Take a walk! Sometimes you don’t need to go anywhere for a little relaxation and sometimes you do. A slow walk around the block can clear your head. You can soak in the sights, sounds and sunshine and refresh your mind. A short 15 minute walk everyday will do wonders physically as well as mentally.
Pick a comfortable spot outdoors and sit or lay down. Close your eyes and listen to the wind and birds. Feel the sunshine on our face. You can also use this time to catch up on a book or writing in your journal.
Some people join a class. Some people scrapbook. The possibilities are endless! Just don’t pick something that is going to cause you more stress and defeat the purpose. For instance, if trying to make a 6pm class when you get out of work at 530 and have a half hour drive….probably will cause you stress.
Finding a way to relax is finding your ‘happy place’. Once you locate this place within yourself, this will be a place you can ‘go to’ at any time and release the tension of the day even if it’s just for a few moments or in the spur of a moment to deflect the tension.
If you have children or a spouse you must must must stress the importance of this relaxation time as also being ‘alone time’. You will not be able to relax and unwind if you have chaos in the background. You cannot be one with your thoughts if you are answering some one’s question or changing a diaper. If you are outside…they must remain inside. It’s not mean…it’s keeping your sanity. Again…the world around you will not collapse if you deviate from the norm you’ve created for yourself. You must make a new norm…one that includes flexibility and relaxation.
If removing your self from the room is absolutely NOT an option…then you’ll need to create a ‘family relaxation’. Set a timer. For the specified amount of time, everyone must be quiet. They could read books, the paper, listen to music, color, paint, draw, etc. It might take many attempts to master this with little children, but you have to be patient and keep trying. Eventually it will work and you’ll have peaceful bliss!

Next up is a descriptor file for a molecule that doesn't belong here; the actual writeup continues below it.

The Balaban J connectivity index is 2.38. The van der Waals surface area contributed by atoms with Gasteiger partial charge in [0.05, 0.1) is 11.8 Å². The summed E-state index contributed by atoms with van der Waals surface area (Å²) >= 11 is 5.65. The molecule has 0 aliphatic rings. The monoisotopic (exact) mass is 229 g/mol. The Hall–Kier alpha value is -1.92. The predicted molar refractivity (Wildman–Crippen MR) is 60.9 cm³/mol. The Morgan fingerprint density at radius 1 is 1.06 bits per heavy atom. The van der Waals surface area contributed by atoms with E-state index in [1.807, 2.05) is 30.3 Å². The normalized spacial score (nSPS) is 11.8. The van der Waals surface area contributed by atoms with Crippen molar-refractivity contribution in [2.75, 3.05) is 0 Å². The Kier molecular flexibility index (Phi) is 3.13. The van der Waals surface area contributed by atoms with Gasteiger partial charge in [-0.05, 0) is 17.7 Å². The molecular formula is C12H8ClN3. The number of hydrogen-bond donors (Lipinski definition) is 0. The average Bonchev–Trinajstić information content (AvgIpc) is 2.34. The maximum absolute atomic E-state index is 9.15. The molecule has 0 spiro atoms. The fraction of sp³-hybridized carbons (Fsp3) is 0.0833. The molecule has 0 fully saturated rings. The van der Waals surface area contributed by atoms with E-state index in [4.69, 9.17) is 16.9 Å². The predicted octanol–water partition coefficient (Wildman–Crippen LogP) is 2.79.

You could also incorporate yoga into your relaxation time. You could even do this with your children stressing the importance of quiet and listening. You’ll probably be doing them a favor by starting them on a path while they’re young (of relaxation) so that they will not have these same issues when they grow up. If they are raised with wanting time for themselves, relaxation exercises and respecting quiet time…this will help them become healthy adults in mind and body.
In closing: It is much easier to relax if you pay attention to your breathing! Focus on your breath as you inhale and exhale. Long slow breaths. Listen to the sound of your breath and feel the breath entering and exiting your body. This exercise will greatly improve your ability to keep out random thoughts when you are relaxing. If you focus on your breath you will not be focusing on those random things that will pop into your head and distract you. And if those thoughts do edge their way in? Simply tell them you’ll think about them later. Push them aside. Like call waiting. You’ll get back to them eventually.
Encourage relaxation or quiet time for your spouse and children. If you afford them some time, they’ll understand the importance and will be more receptive to affording you the time in return.
And lastly: If you can learn to relax for short periods of time, you will be better able to combat stress at any time simply by remembering ‘how’ to relax. By focusing on your breathing or taking yourself to your ‘happy place’ any time you need to on a moments notice.